The case for clean renewable energy from wind farms, rooftop solar panels, and large-scale solar plants is usually made in terms of addressing climate change, yet health experts say they’re also necessary on public health grounds.
“We should really be moving towards renewable energy generation.” says Dr George Crisp in Climate and Health Alliance‘s documentary, The Human Cost of Power. “We know that renewable energy is not just good for reducing our carbon emissions. But it also has significant health co-benefits and other environmental benefits too–in terms of reducing air pollution, and water use, and other pollutants into our environment.”
The Climate and Health Alliance is not alone highlighting the ways in which the mining, extraction and combustion of fossil fuels harm human health.
Only last week, the World Health Organisation it had officially classified air pollution from fossil fuel power generation, transport, and industrial emissions among others, as carcinogenic. A Reuters report put the news bluntly:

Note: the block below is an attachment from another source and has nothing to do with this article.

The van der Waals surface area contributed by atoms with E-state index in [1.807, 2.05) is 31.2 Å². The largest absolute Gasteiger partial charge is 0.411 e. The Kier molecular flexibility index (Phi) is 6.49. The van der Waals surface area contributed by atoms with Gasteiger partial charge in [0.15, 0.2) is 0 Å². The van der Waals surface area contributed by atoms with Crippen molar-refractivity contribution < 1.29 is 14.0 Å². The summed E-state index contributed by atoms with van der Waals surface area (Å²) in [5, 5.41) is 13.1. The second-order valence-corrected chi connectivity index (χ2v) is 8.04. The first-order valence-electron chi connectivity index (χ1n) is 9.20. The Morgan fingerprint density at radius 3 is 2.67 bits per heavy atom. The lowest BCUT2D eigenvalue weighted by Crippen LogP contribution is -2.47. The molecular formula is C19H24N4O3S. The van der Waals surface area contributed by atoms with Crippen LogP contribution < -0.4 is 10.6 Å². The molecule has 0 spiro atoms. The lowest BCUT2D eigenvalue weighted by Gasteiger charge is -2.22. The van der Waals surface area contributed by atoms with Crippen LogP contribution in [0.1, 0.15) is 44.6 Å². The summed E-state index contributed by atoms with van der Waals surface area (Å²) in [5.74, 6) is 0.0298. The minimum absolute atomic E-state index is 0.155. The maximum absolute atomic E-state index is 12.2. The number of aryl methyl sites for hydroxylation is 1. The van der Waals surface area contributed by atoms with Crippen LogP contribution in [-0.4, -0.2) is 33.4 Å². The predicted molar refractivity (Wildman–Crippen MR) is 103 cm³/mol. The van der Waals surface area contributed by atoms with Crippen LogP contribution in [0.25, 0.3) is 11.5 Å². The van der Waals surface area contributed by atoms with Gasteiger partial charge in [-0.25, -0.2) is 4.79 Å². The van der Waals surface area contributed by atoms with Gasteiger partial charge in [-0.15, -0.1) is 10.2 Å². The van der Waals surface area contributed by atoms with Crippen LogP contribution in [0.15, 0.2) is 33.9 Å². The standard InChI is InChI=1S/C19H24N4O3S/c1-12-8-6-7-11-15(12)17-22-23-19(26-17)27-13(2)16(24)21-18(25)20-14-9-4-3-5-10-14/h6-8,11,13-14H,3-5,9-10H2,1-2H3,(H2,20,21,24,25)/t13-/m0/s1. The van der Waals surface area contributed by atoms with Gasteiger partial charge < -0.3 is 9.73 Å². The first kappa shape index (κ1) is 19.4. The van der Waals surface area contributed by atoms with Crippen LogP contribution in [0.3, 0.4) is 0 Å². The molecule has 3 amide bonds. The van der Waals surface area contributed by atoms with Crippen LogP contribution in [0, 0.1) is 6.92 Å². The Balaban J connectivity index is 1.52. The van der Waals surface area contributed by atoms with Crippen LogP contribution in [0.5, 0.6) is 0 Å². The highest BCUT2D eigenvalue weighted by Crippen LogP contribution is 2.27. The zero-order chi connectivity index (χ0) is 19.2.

The air we breathe is laced with cancer-causing substances and is being officially classified as carcinogenic to humans, the World Health Organization’s cancer agency said on Thursday.
The International Agency for Research on Cancer (IARC) cited data indicating that in 2010, 223,000 deaths from lung cancer worldwide resulted from air pollution, and said there was also convincing evidence it increases the risk of bladder cancer.
The proven health impacts associated with fossil fuels strengthens the case for rolling out renewable energy. It also has implications for policy makers.
Whether its the Abbott government scrapping the Clean Energy Finance Council or reviewing the Renewable Energy Target, to the Napthine government’s anti-wind farm laws, decision making on renewable energy now has a clear public health dimension.
Governments who put the brakes on the shift to renewable energy sources will not only be risking our climate, they’ll be be risking our health.